Lily of the Nile: Dividing at Seasons End Lily of the Nile: Dividing at Seasons End
Lily of the Nile, or agapanthus, is an easy plant to grow, however can be overwhelming when not tended to properly. Any plant that tries to survive its ambush will eventually be overwhelmed by it. Lily of the Niles are grass-like clumps which can grow up to three feet. Native to southern Africa, they have narrow leaves and are best known for the green foliage and seemingly endless summer blooms. These plants can prosper in environments of abandon, on the coast and on dry slopes. Most conditions of soil are tolerable for the lily of the Nile as long as they are watered regularly in the warmer months of spring and summer.
Step 1 – Timing
There are many things to consider when dividing your Lily of the Nile. Timing is important in order to make the process as easy and stress free as possible for your plant. The early spring is the best time to divide, however if you’re running a little late, fall is a good time as well. Dividing in the morning or after rainfall will make digging much easier.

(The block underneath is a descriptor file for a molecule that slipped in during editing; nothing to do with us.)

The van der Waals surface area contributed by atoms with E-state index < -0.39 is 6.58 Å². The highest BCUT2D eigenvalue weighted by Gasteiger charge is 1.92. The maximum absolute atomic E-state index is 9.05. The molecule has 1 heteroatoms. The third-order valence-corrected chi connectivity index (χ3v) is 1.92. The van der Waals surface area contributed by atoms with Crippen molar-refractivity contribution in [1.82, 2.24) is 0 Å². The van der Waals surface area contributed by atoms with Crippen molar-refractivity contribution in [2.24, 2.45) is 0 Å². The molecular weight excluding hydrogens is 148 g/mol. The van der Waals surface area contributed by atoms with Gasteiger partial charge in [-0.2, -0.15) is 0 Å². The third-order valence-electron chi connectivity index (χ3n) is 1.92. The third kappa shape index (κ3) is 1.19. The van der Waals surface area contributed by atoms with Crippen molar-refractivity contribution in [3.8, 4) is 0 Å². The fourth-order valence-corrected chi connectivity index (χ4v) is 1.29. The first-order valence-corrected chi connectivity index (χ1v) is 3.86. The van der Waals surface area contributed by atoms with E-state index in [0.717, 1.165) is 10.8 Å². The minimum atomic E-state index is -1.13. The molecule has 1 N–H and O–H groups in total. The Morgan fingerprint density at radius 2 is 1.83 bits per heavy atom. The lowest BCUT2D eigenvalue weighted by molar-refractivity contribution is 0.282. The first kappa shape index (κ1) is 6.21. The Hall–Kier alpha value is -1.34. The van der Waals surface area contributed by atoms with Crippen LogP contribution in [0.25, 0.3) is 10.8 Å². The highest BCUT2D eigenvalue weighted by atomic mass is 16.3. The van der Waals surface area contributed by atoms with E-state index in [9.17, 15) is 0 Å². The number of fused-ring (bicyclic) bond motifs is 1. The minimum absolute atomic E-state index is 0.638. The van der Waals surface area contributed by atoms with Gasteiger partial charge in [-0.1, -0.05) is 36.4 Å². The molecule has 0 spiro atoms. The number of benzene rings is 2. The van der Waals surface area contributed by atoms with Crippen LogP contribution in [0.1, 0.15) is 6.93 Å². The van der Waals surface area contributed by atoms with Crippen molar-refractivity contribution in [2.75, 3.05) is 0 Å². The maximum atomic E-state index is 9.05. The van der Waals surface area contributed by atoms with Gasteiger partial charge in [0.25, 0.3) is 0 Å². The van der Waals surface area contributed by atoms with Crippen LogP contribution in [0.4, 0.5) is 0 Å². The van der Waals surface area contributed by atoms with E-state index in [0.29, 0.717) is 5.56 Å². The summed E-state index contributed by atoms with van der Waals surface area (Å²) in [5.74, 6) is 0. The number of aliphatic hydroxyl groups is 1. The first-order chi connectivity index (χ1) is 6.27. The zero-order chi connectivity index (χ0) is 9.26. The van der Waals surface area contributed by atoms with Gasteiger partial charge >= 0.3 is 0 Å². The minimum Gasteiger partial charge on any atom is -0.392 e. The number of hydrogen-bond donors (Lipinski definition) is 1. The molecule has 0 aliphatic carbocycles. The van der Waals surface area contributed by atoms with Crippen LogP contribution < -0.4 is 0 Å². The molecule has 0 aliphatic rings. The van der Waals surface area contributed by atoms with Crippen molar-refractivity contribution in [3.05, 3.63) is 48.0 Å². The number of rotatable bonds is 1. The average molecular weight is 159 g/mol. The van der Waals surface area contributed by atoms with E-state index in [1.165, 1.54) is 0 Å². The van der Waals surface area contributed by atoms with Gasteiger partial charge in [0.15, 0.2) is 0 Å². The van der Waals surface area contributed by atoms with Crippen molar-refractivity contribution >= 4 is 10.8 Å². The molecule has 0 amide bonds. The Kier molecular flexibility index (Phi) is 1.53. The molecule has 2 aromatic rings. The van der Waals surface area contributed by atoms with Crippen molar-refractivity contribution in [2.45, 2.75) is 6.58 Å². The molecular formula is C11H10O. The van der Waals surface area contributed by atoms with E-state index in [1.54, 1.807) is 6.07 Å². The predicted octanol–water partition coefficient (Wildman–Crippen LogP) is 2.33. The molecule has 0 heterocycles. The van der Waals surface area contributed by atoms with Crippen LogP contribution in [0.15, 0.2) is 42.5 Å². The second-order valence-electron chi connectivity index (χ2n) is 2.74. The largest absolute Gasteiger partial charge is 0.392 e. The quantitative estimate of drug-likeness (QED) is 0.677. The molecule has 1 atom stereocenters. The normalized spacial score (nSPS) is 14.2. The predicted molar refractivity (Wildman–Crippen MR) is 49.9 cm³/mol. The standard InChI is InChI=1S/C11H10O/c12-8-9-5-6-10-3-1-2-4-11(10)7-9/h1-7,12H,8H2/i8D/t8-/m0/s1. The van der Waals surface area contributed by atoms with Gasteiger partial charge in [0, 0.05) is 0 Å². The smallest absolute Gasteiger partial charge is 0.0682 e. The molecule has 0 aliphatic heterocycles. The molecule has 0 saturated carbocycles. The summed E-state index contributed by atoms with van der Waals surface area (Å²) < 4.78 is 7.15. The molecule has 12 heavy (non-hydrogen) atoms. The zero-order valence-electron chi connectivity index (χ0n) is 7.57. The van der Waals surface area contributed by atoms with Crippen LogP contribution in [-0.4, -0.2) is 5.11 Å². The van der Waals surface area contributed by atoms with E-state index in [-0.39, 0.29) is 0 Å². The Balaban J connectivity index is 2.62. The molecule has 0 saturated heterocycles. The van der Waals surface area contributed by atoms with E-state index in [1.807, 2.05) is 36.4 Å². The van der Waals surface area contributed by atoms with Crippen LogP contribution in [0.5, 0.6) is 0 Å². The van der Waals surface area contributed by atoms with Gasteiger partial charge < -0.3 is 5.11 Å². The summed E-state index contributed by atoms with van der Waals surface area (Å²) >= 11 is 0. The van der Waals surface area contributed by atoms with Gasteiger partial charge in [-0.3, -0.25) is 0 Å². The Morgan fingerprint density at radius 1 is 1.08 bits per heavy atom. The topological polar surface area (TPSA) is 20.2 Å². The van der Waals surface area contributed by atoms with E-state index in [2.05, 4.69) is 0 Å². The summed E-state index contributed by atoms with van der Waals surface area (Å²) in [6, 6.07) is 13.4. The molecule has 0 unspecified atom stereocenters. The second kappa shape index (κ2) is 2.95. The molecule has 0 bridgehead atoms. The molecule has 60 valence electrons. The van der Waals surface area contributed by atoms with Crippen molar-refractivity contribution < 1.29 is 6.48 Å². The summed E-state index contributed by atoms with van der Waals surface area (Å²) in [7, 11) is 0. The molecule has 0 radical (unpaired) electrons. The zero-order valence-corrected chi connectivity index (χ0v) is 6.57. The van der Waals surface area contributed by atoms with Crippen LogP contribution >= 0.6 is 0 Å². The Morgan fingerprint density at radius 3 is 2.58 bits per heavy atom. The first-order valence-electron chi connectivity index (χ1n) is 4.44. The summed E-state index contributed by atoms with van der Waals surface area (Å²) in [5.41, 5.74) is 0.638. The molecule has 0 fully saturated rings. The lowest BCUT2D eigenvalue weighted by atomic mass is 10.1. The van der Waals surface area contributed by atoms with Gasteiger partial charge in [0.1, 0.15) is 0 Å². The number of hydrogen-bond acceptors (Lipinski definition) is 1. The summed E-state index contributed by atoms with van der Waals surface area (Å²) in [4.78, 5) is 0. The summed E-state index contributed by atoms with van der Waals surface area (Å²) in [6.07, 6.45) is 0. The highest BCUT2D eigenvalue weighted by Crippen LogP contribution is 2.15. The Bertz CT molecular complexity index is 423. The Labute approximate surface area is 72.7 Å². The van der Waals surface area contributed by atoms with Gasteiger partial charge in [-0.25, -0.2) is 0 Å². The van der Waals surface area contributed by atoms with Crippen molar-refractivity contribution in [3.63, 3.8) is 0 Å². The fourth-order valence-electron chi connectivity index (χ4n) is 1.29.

Step 2 – Dividing
You will begin by digging the whole plant ball up, while simultaneously massaging the dirt away to help locate roots. Once you have dug it all up, you will need to cut the ball into halves or thirds. Very little time should pass before you replant, the plant will need some extra water and attention until it is able to take root on its own. Fertilization should not be done until after the plant is settled in.
Step 3 – Care
Lilies of the Nile usually don’t need to be divided more frequently than every 6 years. If they begin to look too crowded or are looking too big, then it would be a good idea to look into dividing. Keep in mind when relocating your plants that lilies of the Nile grow the best in moist, fertile soil. Once a month you will need to fertilize the lilies of the Nile after they have taken root.